sagacis at gmail.com
Mon Jul 30 04:28:08 CEST 2007
I disagree. I see smartphones on nearly everybody. Today, I was at a
party, and nearly everyone there had smartphones. Mommies, engineers and
The key is to make the system easy to use for wide acceptance. Look at the
iPod. Stoopid easy to use, but very, very popular. The iPhone takes it too
far, taking away functionality in favor of ease of use.
The OM can quickly get to a point where it's stable and anybody can use it
for common tasks. That's all it needs. The cool point is that it can also
be open, so the fix/improve rate will rapidly outstrip closed phones.
If the ipkg interface is smooth enough, people will start downloading apps
to their phones. Right now they do this through proprietary connected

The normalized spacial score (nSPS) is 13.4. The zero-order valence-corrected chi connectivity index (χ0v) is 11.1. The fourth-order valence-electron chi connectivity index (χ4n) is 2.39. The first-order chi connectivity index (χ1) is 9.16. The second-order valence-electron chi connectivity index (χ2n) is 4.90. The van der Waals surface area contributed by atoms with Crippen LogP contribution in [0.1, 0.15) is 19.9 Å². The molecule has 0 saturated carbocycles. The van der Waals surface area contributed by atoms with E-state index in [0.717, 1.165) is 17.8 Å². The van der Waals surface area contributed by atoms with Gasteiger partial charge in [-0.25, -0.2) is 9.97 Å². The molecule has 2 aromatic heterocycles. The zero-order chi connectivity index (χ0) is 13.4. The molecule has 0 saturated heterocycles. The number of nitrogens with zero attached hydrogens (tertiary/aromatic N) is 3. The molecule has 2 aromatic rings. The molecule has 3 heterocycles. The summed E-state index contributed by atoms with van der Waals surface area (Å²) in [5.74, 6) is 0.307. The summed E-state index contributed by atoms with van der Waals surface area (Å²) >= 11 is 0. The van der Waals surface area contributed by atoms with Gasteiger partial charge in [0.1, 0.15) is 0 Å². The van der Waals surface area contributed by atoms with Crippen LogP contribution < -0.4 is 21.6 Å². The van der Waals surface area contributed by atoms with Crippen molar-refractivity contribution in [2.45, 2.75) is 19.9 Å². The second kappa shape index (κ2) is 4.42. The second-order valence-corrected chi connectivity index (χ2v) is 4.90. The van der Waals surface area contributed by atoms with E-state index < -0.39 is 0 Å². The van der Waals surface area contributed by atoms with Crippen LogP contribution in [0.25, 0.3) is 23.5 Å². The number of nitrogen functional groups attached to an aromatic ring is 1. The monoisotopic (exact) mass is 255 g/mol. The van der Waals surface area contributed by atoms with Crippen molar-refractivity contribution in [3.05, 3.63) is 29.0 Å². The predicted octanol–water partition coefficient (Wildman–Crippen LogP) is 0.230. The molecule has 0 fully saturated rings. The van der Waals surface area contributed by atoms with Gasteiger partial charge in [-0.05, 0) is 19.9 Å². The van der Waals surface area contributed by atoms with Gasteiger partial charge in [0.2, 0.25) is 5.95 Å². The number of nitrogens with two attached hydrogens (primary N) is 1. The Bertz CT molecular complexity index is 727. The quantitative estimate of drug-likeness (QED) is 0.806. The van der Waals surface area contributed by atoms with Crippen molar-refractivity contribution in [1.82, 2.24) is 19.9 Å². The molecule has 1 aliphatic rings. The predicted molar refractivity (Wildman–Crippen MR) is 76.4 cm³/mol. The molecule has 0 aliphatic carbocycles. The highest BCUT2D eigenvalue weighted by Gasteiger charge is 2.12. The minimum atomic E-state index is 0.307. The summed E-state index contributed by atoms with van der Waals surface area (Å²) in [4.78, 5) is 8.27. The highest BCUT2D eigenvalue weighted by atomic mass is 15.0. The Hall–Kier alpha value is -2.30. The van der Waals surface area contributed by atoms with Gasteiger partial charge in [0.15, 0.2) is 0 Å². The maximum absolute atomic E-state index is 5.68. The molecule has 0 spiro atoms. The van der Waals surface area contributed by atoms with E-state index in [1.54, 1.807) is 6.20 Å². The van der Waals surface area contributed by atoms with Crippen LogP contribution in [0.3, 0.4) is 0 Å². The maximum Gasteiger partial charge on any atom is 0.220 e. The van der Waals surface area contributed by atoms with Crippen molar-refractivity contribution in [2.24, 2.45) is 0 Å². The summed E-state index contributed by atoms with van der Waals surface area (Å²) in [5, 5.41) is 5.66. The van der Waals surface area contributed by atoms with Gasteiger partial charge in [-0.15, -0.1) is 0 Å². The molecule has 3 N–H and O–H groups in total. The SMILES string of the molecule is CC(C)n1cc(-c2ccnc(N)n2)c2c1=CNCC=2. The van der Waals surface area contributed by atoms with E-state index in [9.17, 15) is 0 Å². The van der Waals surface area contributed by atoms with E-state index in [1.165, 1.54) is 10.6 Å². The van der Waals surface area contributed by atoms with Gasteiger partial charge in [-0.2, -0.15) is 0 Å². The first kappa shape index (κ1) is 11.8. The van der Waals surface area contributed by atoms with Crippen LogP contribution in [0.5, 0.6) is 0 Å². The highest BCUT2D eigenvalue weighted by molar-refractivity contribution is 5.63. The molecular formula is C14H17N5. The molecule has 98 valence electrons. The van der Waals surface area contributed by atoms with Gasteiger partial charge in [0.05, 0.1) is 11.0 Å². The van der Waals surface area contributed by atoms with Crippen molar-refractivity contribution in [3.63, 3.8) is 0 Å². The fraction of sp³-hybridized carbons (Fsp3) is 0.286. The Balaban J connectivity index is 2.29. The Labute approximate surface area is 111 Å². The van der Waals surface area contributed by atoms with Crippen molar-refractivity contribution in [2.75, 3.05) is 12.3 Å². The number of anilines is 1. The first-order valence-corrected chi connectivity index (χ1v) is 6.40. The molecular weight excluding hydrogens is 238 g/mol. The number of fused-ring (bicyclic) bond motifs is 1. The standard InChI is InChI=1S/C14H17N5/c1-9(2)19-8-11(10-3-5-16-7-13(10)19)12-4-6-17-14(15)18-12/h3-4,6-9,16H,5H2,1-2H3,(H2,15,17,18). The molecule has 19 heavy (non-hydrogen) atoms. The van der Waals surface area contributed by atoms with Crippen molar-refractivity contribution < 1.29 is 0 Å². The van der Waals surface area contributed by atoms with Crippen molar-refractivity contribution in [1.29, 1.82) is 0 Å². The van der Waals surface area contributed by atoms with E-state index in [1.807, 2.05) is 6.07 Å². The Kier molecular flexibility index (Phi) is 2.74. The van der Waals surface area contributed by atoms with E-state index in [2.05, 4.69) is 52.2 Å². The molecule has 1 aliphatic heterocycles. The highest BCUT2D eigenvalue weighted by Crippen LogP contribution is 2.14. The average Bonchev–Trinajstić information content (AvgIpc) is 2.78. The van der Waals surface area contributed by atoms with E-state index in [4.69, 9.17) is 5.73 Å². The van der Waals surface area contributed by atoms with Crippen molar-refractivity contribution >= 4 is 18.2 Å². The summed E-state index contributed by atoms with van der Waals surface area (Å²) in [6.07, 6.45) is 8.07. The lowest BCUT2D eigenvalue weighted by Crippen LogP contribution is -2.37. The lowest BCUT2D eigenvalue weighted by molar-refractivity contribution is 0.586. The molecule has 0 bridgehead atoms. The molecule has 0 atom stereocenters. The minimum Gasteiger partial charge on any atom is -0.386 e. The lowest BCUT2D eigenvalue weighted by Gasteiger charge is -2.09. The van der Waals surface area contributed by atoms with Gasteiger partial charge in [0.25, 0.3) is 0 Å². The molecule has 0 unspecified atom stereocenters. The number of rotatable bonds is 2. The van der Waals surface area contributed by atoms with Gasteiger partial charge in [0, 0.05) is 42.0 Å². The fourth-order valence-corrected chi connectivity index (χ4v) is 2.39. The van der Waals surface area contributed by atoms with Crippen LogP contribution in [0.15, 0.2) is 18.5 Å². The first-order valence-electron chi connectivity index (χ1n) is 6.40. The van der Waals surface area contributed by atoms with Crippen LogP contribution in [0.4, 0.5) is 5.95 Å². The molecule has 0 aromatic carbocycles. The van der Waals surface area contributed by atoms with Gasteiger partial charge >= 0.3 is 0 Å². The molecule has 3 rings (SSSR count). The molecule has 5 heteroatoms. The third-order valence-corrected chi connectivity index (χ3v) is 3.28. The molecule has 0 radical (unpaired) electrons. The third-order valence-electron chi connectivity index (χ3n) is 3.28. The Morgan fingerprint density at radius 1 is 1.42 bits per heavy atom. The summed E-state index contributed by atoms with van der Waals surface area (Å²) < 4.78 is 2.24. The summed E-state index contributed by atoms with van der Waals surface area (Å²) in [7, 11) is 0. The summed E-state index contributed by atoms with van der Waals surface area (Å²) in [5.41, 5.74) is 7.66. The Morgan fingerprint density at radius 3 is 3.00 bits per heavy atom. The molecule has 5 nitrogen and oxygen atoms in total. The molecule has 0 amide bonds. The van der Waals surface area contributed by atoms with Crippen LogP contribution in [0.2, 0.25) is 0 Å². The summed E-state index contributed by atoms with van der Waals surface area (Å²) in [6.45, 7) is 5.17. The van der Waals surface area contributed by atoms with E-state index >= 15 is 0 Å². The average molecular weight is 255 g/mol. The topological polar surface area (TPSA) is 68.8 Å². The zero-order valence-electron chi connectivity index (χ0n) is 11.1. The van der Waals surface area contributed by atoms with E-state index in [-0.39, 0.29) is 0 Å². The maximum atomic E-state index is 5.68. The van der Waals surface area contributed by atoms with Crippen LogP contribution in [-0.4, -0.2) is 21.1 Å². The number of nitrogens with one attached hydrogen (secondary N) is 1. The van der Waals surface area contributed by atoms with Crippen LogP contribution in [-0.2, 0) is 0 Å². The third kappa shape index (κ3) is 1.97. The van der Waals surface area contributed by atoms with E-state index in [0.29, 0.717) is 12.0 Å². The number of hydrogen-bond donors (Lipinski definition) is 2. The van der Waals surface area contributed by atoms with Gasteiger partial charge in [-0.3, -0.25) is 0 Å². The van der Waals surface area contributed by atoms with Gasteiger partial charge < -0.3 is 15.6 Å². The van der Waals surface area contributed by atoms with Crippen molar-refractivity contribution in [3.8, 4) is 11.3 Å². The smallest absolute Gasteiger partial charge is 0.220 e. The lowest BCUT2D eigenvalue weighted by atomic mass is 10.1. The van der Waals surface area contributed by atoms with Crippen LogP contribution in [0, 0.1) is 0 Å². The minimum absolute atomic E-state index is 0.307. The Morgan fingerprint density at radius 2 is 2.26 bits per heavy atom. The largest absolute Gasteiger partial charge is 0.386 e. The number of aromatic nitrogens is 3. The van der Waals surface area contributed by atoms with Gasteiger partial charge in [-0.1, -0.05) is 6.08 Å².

sources. Imagine how quickly viral apps will spread when people get the
idea they are allowed to download new stuff to their phones.
Freeing the phone to be a platform, not just a crude, limited tool is where
this project needs to go. It may seem like a slow couple of years before
this really infects our entire culture, but I think it's inevitable now.
OM can lead the way.
On 7/29/07, Giles Jones <giles.jones at zen.co.uk> wrote:
> On 29 Jul 2007, at 22:58, Lars Hallberg wrote:
> >> One important point is reputation. If openmoko is known to be a
> >> geek phone no one else will get interested in it.
> > And exactly that will happen if it is pushed to the masses while
> > not really good enough for the masses. Personally I think we will
> > have something autumn 2008 or possibly even spring 2008...
> Geeks and techies buy smartphones. other people buy a phone that is
> just a phone and have no need for applications on their phone.
> OpenMoko community mailing list
> community at lists.openmoko.org
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